Richmond, California, … is spearheading a plan (paywall) to expropriate mortgages from the banks and trusts that hold them, so they cannot force any more foreclosures. Although it could expand the scope of this already controversial public policy, known as “eminent domain,” some think expropriating mortgages may be the best way to make the US financial-services industry accountable for causing a housing bubble and financial crisis.
The reasoning behind the expropriations is as follows. When a homeowner cannot meet mortgage payments or is “underwater”—owes more money to the bank than the home is worth—the bank has little leeway to offer easier payment terms, because mortgages are generally packaged up and sold to investors as mortgage-backed securities. These investors have little incentive to bend; in fact, it makes more sense for them to drag out lengthy foreclosure proceedings, because banks and other mortgage servicers have been able to manipulate federal programs meant to help homeowners get back on their feet in the process.
That’s part of why the delinquency rate on home loans—the percentage of homeowners late on their payments and at risk of foreclosure—has fallen only slightly since it peaked at at 11.3% in 2010. In the first quarter of 2013, 9.7% of single-family residential mortgages were delinquent. Mortgage servicer Fannie Mae estimates that 7.5 to 9.5 million homes (pdf) are likely to go into delinquency in the next few years.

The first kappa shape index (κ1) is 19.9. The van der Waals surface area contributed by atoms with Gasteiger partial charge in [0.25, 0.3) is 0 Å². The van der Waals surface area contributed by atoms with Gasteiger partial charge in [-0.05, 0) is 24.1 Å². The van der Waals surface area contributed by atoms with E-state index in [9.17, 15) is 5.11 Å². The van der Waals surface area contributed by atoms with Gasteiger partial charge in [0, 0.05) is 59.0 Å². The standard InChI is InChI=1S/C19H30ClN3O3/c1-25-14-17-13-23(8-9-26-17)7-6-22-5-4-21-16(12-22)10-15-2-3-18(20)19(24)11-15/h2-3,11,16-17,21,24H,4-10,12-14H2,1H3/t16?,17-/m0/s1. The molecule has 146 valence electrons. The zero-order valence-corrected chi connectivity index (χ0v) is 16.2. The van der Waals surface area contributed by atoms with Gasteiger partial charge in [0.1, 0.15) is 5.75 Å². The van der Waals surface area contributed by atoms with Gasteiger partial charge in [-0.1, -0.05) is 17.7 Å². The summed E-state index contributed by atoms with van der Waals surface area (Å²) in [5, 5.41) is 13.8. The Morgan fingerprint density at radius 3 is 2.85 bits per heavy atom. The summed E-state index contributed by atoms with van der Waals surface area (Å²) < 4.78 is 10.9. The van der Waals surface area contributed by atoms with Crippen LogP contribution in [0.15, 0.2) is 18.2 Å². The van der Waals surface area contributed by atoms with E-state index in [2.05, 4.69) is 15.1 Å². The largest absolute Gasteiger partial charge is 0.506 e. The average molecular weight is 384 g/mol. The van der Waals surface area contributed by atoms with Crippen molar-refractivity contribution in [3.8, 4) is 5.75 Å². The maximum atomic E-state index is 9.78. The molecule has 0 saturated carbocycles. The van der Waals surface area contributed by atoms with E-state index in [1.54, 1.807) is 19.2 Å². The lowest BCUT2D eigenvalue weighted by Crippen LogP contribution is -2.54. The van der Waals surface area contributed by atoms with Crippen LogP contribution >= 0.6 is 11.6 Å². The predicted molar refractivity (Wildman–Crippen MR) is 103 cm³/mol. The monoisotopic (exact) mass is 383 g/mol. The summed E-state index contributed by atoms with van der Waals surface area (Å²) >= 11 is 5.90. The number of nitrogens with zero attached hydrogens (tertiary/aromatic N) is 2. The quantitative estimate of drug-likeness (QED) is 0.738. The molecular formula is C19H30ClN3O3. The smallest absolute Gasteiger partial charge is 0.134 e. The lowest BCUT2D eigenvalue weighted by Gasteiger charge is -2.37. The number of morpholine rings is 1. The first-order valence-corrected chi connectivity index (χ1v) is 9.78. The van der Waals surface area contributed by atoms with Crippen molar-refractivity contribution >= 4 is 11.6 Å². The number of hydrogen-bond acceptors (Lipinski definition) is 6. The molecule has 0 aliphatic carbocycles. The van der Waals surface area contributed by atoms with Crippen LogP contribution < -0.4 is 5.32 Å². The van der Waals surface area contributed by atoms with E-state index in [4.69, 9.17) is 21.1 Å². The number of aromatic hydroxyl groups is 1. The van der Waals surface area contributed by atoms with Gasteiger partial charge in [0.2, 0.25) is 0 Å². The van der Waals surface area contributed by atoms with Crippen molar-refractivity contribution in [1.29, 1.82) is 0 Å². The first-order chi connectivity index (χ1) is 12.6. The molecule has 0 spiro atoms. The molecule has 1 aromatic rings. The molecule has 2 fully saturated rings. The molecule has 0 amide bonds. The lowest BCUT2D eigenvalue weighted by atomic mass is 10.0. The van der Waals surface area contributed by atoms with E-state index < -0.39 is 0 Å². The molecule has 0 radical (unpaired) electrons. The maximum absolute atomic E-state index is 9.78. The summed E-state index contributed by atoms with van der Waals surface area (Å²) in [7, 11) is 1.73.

Foreclosures—particularly on a large scale—are terrible for communities. Homeowners frequently gut and abandon their homes, which soon become targets for squatters. Crime generally joins that. So Richmond is at serious risk; about half of its homeowners are underwater on their loans.
The city’s plan is therefore to use eminent domain to forcibly buy mortgages from banks and bond investors. Then—with the help of San-Francisco-based investment firm Mortgage Resolution Partners—it will reduce the principal homeowners have left to pay and refinance the rest, modifying the mortgages in a way banks can’t or won’t.
Banks, asset managers, and other financial services firms have been fighting tooth and nail against this policy ever since a variant of the idea was first presented in 2008. Their reasoning is hardly complicated; local governments would determine the fair values of mortgages (pdf) based not only on the initial value but the homeowner’s likelihood of default, and the banks will have to put the losses on their books. …